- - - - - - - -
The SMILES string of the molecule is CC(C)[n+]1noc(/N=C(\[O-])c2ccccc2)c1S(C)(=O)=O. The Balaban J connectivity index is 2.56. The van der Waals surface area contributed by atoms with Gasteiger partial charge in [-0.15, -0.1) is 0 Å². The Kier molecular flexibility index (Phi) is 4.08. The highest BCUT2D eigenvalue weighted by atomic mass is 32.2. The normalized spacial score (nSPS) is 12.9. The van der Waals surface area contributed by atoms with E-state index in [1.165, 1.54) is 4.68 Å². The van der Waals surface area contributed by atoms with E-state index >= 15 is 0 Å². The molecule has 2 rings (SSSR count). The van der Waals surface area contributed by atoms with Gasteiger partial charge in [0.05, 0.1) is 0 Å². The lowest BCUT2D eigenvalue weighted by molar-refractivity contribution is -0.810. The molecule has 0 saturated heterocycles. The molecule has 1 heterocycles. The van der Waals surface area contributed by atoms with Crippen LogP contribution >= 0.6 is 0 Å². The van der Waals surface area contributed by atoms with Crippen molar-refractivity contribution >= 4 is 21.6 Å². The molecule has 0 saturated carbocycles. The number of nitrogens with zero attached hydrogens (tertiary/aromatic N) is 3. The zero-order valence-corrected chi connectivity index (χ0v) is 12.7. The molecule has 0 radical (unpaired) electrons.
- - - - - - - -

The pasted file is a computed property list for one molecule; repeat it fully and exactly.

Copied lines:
The SMILES string of the molecule is CC(C)[n+]1noc(/N=C(\[O-])c2ccccc2)c1S(C)(=O)=O. The Balaban J connectivity index is 2.56. The van der Waals surface area contributed by atoms with Gasteiger partial charge in [-0.15, -0.1) is 0 Å². The Kier molecular flexibility index (Phi) is 4.08. The highest BCUT2D eigenvalue weighted by atomic mass is 32.2. The normalized spacial score (nSPS) is 12.9. The van der Waals surface area contributed by atoms with E-state index in [1.165, 1.54) is 4.68 Å². The van der Waals surface area contributed by atoms with E-state index >= 15 is 0 Å². The molecule has 2 rings (SSSR count). The van der Waals surface area contributed by atoms with Gasteiger partial charge in [0.05, 0.1) is 0 Å². The lowest BCUT2D eigenvalue weighted by molar-refractivity contribution is -0.810. The molecule has 0 saturated heterocycles. The molecule has 1 heterocycles. The van der Waals surface area contributed by atoms with Crippen LogP contribution >= 0.6 is 0 Å². The van der Waals surface area contributed by atoms with Crippen molar-refractivity contribution >= 4 is 21.6 Å². The molecule has 0 saturated carbocycles. The number of nitrogens with zero attached hydrogens (tertiary/aromatic N) is 3. The zero-order valence-corrected chi connectivity index (χ0v) is 12.7. The molecule has 0 radical (unpaired) electrons.